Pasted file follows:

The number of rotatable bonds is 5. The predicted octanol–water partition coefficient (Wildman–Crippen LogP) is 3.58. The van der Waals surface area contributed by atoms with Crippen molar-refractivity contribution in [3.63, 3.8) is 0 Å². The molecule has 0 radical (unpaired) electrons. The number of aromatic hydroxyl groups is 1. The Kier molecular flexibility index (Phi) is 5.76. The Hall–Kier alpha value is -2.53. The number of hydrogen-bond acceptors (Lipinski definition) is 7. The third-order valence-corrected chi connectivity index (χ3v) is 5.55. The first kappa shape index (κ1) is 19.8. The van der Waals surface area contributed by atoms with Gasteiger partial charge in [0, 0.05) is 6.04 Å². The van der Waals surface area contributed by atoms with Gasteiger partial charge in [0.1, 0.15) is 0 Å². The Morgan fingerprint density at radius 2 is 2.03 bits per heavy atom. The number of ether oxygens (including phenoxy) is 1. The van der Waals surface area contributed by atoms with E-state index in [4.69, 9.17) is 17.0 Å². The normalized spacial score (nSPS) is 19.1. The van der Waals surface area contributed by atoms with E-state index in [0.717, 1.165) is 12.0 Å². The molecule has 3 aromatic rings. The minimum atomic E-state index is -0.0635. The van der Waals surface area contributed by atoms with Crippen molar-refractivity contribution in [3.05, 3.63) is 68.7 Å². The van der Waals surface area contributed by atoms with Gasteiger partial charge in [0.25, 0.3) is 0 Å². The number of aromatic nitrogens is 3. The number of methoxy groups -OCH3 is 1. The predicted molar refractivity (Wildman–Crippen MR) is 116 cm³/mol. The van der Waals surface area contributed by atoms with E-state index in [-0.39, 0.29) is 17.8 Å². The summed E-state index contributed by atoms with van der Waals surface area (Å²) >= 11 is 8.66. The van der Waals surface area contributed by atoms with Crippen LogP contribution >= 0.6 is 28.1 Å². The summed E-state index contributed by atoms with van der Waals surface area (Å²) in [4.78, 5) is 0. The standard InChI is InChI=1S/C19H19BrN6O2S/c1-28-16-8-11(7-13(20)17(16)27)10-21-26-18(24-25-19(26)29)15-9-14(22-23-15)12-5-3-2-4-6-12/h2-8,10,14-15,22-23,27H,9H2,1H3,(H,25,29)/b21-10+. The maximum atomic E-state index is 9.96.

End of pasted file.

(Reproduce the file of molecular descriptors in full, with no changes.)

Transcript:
The number of rotatable bonds is 5. The predicted octanol–water partition coefficient (Wildman–Crippen LogP) is 3.58. The van der Waals surface area contributed by atoms with Crippen molar-refractivity contribution in [3.63, 3.8) is 0 Å². The molecule has 0 radical (unpaired) electrons. The number of aromatic hydroxyl groups is 1. The Kier molecular flexibility index (Phi) is 5.76. The Hall–Kier alpha value is -2.53. The number of hydrogen-bond acceptors (Lipinski definition) is 7. The third-order valence-corrected chi connectivity index (χ3v) is 5.55. The first kappa shape index (κ1) is 19.8. The van der Waals surface area contributed by atoms with Gasteiger partial charge in [0, 0.05) is 6.04 Å². The van der Waals surface area contributed by atoms with Gasteiger partial charge in [0.1, 0.15) is 0 Å². The Morgan fingerprint density at radius 2 is 2.03 bits per heavy atom. The number of ether oxygens (including phenoxy) is 1. The van der Waals surface area contributed by atoms with E-state index in [4.69, 9.17) is 17.0 Å². The normalized spacial score (nSPS) is 19.1. The van der Waals surface area contributed by atoms with E-state index in [0.717, 1.165) is 12.0 Å². The molecule has 3 aromatic rings. The minimum atomic E-state index is -0.0635. The van der Waals surface area contributed by atoms with Crippen molar-refractivity contribution in [3.05, 3.63) is 68.7 Å². The van der Waals surface area contributed by atoms with Gasteiger partial charge in [0.25, 0.3) is 0 Å². The number of aromatic nitrogens is 3. The number of methoxy groups -OCH3 is 1. The predicted molar refractivity (Wildman–Crippen MR) is 116 cm³/mol. The van der Waals surface area contributed by atoms with E-state index in [-0.39, 0.29) is 17.8 Å². The summed E-state index contributed by atoms with van der Waals surface area (Å²) >= 11 is 8.66. The van der Waals surface area contributed by atoms with Crippen LogP contribution >= 0.6 is 28.1 Å². The summed E-state index contributed by atoms with van der Waals surface area (Å²) in [4.78, 5) is 0. The standard InChI is InChI=1S/C19H19BrN6O2S/c1-28-16-8-11(7-13(20)17(16)27)10-21-26-18(24-25-19(26)29)15-9-14(22-23-15)12-5-3-2-4-6-12/h2-8,10,14-15,22-23,27H,9H2,1H3,(H,25,29)/b21-10+. The maximum atomic E-state index is 9.96.